On December 18, 2018, Rent-A-Center purported to terminate the Merger Agreement because the end date of the agreement was allegedly not extended prior to December 17, 2018 by Vintage Parent. Rent-A-Center delivered notice of such termination to Vintage Parent, and notified Vintage Parent of its obligation under the terms of the Merger Agreement to pay Rent-A-Center the Termination Fee within three business days.

 

On December 18, 2018, Vintage Capital Management, LLC, an affiliate of Vintage Parent (“Vintage Capital”), delivered a letter to Rent-A-Center stating that Rent-A-Center’s purported termination of the Merger Agreement is invalid, that it believes the Merger Agreement remains in effect.  On December 21, 2018, Vintage Capital filed a complaint in the Court of Chancery of the State of Delaware (the “Court”) challenging Rent-A-Center’s purported termination of the Merger Agreement and demand for payment of the Termination Fee. The relief sought by Vintage Capital includes declaratory judgements that the Merger Agreement has not been terminated and remains in full force and effect, that Rent-A-Center has breached its obligations under the Merger Agreement and is not excused from failing to comply with its obligations thereunder and that the Termination Fee is an unenforceable penalty.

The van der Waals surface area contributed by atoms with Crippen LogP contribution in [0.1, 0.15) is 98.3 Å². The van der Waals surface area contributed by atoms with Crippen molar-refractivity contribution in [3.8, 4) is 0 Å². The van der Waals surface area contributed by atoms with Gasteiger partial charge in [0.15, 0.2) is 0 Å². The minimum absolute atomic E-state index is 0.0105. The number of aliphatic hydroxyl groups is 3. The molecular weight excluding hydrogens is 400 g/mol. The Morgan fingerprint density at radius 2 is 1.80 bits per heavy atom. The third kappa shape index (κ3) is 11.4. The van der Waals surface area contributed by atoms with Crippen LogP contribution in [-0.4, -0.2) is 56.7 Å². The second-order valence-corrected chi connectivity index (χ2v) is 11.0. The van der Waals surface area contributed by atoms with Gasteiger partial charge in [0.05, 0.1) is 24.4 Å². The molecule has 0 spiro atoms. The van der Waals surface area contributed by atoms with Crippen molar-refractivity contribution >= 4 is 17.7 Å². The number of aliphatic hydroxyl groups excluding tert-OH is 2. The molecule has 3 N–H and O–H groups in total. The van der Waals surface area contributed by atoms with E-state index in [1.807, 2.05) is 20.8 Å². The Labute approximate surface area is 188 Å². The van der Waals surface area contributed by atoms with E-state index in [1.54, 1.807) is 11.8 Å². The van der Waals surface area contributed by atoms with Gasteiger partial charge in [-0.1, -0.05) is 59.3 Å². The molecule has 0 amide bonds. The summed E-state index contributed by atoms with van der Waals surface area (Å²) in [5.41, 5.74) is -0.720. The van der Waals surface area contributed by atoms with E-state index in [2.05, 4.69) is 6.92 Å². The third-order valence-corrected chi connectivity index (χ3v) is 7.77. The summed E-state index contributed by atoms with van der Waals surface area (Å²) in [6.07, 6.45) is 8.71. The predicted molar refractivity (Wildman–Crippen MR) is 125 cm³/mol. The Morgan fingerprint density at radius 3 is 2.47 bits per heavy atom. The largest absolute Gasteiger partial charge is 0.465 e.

On December 28, 2018, Rent-A-Center provided each of B. Riley and the Vintage Merger Guarantors with a written request under the Limited Guarantee (a “Performance Demand”), to promptly, and in any event within ten (10) Business Days, pay to Rent-A-Center the Guaranteed Obligations (including the Termination Fee) in full.

 

On December 30, 2018, B. Riley filed a motion in the Court to intervene in the above referenced case filed by Vintage Capital pursuant to which B. Riley is seeking declaratory judgments, among other things, that the parties agreed to extend the End Date under the Merger Agreement and that Rent-A-Center is estopped from terminating the Merger Agreement, that Rent-A-Center has breached the Merger Agreement and its obligations of good faith and fair dealing in connection with consummating the Merger, and that the Termination Fee is an unenforceable penalty. B. Riley is also seeking an award of costs and reasonable attorneys’ fees and such other further relief as the Court finds equitable and appropriate.